Don’t expect to be blown away by spectacular monuments or charming corners as you would in other Italian art cities – Forlì is a town that reveals itself discreetly. Once you’ve gotten to know it though, you’ll learn it has much to offer to the curious visitor interested in Italian history and art, not to mention food – we are in the gastronomic heart of Italy after all, the region of Emilia-Romagna (in this case, the Romagna portion).

I had the opportunity to visit Forlì recently on a tour organized by Romagna Full Time. The focus was on Forlì as an “urban museum”, as related to the so-called Atrium Route, an itinerary on the traces of the rationalist architecture of the Fascist era, and on Forlì as an “art city”, thanks to the prestigious art exhibitions which attract thousands of visitors every year - all paired with some nice food experiences.  

[Forlì's main square, Piazza Saffi.]

A Forlì visit should begin with an exploration of its architecture. In the 1920s and ‘30s, the city underwent a major architectural renovation commissioned by Benito Mussolini, the founder of Italy’s Fascist party and the country’s prime minister from 1922 to 1943. Mussolini was born in nearby Predappio and chose Forlì as the city that would celebrate him and his regime. He commissioned famous architects of the time, including Gustavo Giovannoni, Cesare Bazzani and Cesare Valle, along with well-known local engineers, to redesign and reconstruct the city in a way that would convey the power of Fascism to current and new generations. Fascist architecture here left such a profound mark that Forlì came to be known as “la città del Duce”, the Duce’s city.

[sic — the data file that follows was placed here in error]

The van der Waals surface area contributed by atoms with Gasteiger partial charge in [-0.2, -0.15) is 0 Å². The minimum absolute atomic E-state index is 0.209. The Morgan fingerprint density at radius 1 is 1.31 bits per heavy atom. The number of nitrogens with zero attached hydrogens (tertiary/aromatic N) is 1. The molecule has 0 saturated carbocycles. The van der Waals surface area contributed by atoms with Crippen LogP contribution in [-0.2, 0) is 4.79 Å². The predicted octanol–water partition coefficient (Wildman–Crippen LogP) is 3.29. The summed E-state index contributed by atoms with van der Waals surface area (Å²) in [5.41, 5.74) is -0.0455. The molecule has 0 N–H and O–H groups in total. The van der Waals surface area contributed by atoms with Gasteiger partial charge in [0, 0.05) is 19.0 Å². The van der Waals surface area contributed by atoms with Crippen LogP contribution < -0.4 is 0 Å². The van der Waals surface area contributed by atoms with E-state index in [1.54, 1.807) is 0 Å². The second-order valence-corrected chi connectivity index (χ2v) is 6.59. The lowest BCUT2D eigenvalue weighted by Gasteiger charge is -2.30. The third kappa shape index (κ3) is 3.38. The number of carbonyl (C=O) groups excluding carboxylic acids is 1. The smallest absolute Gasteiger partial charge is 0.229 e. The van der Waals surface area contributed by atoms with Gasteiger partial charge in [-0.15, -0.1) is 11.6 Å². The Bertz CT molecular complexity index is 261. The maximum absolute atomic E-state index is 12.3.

The architecture favored by fascist architects was the so-called “rational style” or “simplified neoclassicism”, which features symmetric and regular shapes, essential and geometric lines, monumental facades decorated with classic elements such as columns and arches. Fascist architecture used classical art and mythology as a propaganda tool to connect Fascism to the grandeur of the Roman Empire; a poignant example is the statue of Icarus in Piazzale della Vittoria.  

[The Monument to Victory in Piazzale della Vittoria as seen from the Parco della Resistenza.]

For Mussolini, the Icarus statue was also closely associated with his son Bruno, a pilot in the Regia Aeronautica Italiana (Royal Italian Air Force) who flew in both the Spanish Civil War and World War II. Bruno’s achievements as a war pilot are celebrated in a series of mosaics (a favorite of Fascist design because linked to ancient Rome) decorating the interior of the Collegio Aeronautico (Aeronautical College), possibly the most impressive part of this itinerary. The scenes portrayed on the walls of the building, which is still in use today as a middle and high school, celebrate flight and the military actions and accomplishments achieved in the sky by fascist party officials.

[The Statue of Icarus and the mosaics of the Collegio Aeronautico.]

Besides public buildings and communal urban spaces, private houses were also built according to the Fascist architectural style; a good example is the uniquely-shaped green house by the old city walls designed by Roberto De Cupis, a major Forlì-born artist of the 20th century.